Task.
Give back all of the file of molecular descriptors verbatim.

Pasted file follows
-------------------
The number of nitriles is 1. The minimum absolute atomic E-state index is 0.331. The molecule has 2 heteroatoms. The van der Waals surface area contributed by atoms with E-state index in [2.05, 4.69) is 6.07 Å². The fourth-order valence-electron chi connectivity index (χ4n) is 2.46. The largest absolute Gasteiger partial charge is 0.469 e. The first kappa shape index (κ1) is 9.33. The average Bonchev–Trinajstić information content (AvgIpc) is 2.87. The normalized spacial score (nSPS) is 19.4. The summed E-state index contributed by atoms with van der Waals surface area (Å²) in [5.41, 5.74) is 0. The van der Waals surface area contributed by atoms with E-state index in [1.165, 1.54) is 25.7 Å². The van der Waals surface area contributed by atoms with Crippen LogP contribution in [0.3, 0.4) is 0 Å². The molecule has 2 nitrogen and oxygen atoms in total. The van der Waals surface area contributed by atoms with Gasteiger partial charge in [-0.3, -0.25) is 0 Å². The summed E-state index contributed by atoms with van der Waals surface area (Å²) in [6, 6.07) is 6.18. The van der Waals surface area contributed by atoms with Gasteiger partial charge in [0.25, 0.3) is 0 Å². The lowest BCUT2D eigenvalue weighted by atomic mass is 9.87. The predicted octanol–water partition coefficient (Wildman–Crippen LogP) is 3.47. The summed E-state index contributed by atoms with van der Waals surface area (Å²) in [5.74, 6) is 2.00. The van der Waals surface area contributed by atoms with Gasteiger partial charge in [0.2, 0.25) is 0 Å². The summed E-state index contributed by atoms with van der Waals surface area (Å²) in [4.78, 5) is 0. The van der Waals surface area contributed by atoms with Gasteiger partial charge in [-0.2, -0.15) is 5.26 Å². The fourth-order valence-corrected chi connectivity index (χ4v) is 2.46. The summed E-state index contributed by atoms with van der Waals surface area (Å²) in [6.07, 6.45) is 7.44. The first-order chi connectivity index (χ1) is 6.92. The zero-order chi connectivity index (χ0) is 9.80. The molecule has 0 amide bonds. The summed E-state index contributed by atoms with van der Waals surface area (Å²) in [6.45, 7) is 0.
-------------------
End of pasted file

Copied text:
The number of nitriles is 1. The minimum absolute atomic E-state index is 0.331. The molecule has 2 heteroatoms. The van der Waals surface area contributed by atoms with E-state index in [2.05, 4.69) is 6.07 Å². The fourth-order valence-electron chi connectivity index (χ4n) is 2.46. The largest absolute Gasteiger partial charge is 0.469 e. The first kappa shape index (κ1) is 9.33. The average Bonchev–Trinajstić information content (AvgIpc) is 2.87. The normalized spacial score (nSPS) is 19.4. The summed E-state index contributed by atoms with van der Waals surface area (Å²) in [5.41, 5.74) is 0. The van der Waals surface area contributed by atoms with E-state index in [1.165, 1.54) is 25.7 Å². The van der Waals surface area contributed by atoms with Crippen LogP contribution in [0.3, 0.4) is 0 Å². The molecule has 2 nitrogen and oxygen atoms in total. The van der Waals surface area contributed by atoms with Gasteiger partial charge in [-0.3, -0.25) is 0 Å². The summed E-state index contributed by atoms with van der Waals surface area (Å²) in [6, 6.07) is 6.18. The van der Waals surface area contributed by atoms with Gasteiger partial charge in [0.25, 0.3) is 0 Å². The lowest BCUT2D eigenvalue weighted by atomic mass is 9.87. The predicted octanol–water partition coefficient (Wildman–Crippen LogP) is 3.47. The summed E-state index contributed by atoms with van der Waals surface area (Å²) in [5.74, 6) is 2.00. The van der Waals surface area contributed by atoms with Gasteiger partial charge in [0.2, 0.25) is 0 Å². The summed E-state index contributed by atoms with van der Waals surface area (Å²) in [4.78, 5) is 0. The van der Waals surface area contributed by atoms with Gasteiger partial charge in [-0.2, -0.15) is 5.26 Å². The fourth-order valence-corrected chi connectivity index (χ4v) is 2.46. The summed E-state index contributed by atoms with van der Waals surface area (Å²) in [6.07, 6.45) is 7.44. The first-order chi connectivity index (χ1) is 6.92. The zero-order chi connectivity index (χ0) is 9.80. The molecule has 0 amide bonds. The summed E-state index contributed by atoms with van der Waals surface area (Å²) in [6.45, 7) is 0.